Miscarriages may occur because of a problem in the fetus (such as a genetic disorder or birth defect) or in the woman (such as a structural abnormality of the reproductive organs, infection, use of cocaine or alcohol, cigarette smoking, or an injury), but the cause is often unknown.
Bleeding and cramping may occur, particularly late in the pregnancy.
Doctors examine the cervix and usually do ultrasonography.
If any remnants of the pregnancy remain in the uterus after a miscarriage, they are removed.
Pregnancy complications are problems that occur only during pregnancy. They may affect the woman, the fetus, or both and may occur at different times during the pregnancy. However, most pregnancy complications can be effectively treated. Miscarriage, by definition, involves death of the fetus, and it may increase the risk of miscarriage in future pregnancies.
A miscarriage occurs in up to 15% of recognized pregnancies. Many more miscarriages are unrecognized because they occur before women know they are pregnant. About 85% of miscarriages occur during the first 12 weeks of pregnancy, and as many as 25% of all pregnancies end in a miscarriage during the first 12 weeks of pregnancy. The remaining 15% of miscarriages occur during weeks 13 to 20.
Causes of Miscarriage
Most miscarriages that occur during the first 10 to 11 weeks of pregnancy are thought to occur because of a genetic disorder. Sometimes miscarriages result from a birth defect.
If women have a disorder that causes blood to clot too easily (such as antiphospholipid antibody syndrome Antiphospholipid Syndrome Autoimmune disorders, including Graves disease, are more common among women, particularly pregnant women. The abnormal antibodies produced in autoimmune disorders can cross the placenta and... read more ), they may have repeated miscarriages (called recurrent pregnancy loss) that occur after 10 weeks of pregnancy.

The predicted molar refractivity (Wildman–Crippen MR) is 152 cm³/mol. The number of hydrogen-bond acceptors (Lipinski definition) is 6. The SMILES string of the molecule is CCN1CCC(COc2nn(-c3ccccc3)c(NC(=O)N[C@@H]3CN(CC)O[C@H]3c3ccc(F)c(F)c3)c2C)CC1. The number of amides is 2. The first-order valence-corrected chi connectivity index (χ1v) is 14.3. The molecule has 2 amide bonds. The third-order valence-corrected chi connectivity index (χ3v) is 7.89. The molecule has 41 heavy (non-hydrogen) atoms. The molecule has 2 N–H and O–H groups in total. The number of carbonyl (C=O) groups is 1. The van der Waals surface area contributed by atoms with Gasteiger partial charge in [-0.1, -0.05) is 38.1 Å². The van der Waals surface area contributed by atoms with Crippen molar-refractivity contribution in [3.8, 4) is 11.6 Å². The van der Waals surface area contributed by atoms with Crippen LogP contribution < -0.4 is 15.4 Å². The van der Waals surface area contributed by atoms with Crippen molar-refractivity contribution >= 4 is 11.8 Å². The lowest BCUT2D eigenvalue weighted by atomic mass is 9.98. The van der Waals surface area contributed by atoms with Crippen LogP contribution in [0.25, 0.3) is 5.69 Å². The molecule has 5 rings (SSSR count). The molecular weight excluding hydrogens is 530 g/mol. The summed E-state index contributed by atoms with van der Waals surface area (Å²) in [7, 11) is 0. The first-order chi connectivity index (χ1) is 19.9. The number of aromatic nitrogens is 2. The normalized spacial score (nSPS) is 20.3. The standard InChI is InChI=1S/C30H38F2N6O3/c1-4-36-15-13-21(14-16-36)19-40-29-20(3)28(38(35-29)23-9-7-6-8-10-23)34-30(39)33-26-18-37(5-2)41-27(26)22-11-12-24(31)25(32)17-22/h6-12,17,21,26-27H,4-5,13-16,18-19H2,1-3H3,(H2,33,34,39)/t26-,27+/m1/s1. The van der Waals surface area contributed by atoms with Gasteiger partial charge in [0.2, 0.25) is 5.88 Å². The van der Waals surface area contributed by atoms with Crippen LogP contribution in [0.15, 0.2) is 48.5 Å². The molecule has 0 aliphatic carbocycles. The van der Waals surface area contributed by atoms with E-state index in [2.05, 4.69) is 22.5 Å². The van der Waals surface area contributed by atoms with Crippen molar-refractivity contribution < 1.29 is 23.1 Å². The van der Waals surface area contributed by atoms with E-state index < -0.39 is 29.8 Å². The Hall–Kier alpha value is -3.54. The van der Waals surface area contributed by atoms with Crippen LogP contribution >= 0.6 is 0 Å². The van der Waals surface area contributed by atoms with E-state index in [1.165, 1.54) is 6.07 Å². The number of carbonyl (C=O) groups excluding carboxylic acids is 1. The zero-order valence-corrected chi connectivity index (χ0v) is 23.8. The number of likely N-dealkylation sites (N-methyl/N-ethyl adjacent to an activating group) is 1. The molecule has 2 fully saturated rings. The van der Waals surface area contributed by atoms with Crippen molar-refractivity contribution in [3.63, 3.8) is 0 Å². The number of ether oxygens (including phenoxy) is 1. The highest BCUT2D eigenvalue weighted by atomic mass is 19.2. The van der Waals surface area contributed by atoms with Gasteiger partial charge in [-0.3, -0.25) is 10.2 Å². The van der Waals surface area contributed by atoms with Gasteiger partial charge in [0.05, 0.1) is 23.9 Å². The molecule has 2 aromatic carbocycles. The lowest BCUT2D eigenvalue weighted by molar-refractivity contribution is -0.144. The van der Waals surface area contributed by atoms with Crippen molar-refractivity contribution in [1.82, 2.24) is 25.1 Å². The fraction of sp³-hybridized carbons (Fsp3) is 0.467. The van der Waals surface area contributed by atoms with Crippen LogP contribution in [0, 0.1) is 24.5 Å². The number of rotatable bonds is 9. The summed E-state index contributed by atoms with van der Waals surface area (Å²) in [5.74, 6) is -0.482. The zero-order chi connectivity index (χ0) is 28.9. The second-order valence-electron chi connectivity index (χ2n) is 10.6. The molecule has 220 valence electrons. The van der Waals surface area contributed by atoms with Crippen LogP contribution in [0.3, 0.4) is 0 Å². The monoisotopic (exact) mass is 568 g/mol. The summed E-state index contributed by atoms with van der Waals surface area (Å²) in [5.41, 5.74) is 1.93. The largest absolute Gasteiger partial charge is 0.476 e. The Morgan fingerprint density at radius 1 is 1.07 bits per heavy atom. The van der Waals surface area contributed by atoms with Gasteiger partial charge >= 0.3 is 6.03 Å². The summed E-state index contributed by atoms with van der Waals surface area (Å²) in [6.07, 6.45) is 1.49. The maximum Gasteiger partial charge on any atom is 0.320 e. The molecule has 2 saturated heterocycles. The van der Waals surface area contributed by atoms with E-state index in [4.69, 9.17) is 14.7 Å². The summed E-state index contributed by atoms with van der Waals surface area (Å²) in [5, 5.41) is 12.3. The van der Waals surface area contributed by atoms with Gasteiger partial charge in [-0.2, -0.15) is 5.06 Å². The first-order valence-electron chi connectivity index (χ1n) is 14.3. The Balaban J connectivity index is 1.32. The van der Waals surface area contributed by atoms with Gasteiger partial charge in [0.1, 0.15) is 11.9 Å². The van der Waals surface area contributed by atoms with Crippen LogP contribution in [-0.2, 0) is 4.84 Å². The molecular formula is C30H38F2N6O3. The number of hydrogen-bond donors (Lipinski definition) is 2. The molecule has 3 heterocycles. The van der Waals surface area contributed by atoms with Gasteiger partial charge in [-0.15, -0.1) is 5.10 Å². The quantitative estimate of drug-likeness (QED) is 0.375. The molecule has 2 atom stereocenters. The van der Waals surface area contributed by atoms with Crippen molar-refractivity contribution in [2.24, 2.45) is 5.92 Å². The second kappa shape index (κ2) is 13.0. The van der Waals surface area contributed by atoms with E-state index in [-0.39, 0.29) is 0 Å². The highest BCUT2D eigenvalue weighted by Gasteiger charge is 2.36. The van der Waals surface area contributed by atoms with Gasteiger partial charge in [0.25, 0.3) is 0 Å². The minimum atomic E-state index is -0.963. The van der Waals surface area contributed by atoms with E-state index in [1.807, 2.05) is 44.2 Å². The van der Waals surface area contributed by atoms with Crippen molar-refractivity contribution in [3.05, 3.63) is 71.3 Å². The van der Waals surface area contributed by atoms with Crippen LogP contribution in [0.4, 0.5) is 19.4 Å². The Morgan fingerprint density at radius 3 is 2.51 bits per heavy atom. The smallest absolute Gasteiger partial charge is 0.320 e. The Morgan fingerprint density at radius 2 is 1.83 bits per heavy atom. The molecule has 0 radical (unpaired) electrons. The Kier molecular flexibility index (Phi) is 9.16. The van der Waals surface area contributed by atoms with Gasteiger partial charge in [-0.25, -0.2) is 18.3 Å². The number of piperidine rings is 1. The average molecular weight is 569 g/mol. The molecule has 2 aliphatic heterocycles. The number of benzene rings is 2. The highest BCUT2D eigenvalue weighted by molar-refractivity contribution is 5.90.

For many of the miscarriages that occur during weeks 13 to 20, no cause is identified.
Risk factors (conditions that increase the risk of a disorder) for miscarriage include the following:
Older age (over 35)
Structural abnormalities of the reproductive organs, such as fibroids Fibroids A fibroid is a noncancerous tumor composed of muscle and fibrous tissue. It is located in the uterus. Fibroids can cause pain, abnormal vaginal bleeding, constipation, repeated miscarriages... read more , scar tissue, a double uterus, or an weak cervix (cervical insufficiency Cervical Insufficiency Cervical insufficiency is painless opening of the cervix that results in delivery of the baby during the 2nd trimester of pregnancy. Connective tissue disorders that are present at birth and... read more ), which tends to open (dilate) as the uterus enlarges
Use of substances such as cocaine Cocaine during pregnancy More than 50% of pregnant women take prescription or nonprescription (over-the-counter) drugs or use social drugs (such as tobacco and alcohol) or illicit drugs at some time during pregnancy... read more , alcohol Alcohol during pregnancy More than 50% of pregnant women take prescription or nonprescription (over-the-counter) drugs or use social drugs (such as tobacco and alcohol) or illicit drugs at some time during pregnancy... read more , and tobacco Cigarette (tobacco) smoking during pregnancy More than 50% of pregnant women take prescription or nonprescription (over-the-counter) drugs or use social drugs (such as tobacco and alcohol) or illicit drugs at some time during pregnancy... read more (via cigarette smoking)
An underactive thyroid gland (hypothyroidism Hypothyroidism Hypothyroidism is underactivity of the thyroid gland that leads to inadequate production of thyroid hormones and a slowing of vital body functions. Facial expressions become dull, the voice... read more ) or an overactive thyroid (hyperthyroidism Hyperthyroidism Hyperthyroidism is overactivity of the thyroid gland that leads to high levels of thyroid hormones and speeding up of vital body functions. Graves disease is the most common cause of hyperthyroidism... read more ) if either condition is severe or poorly controlled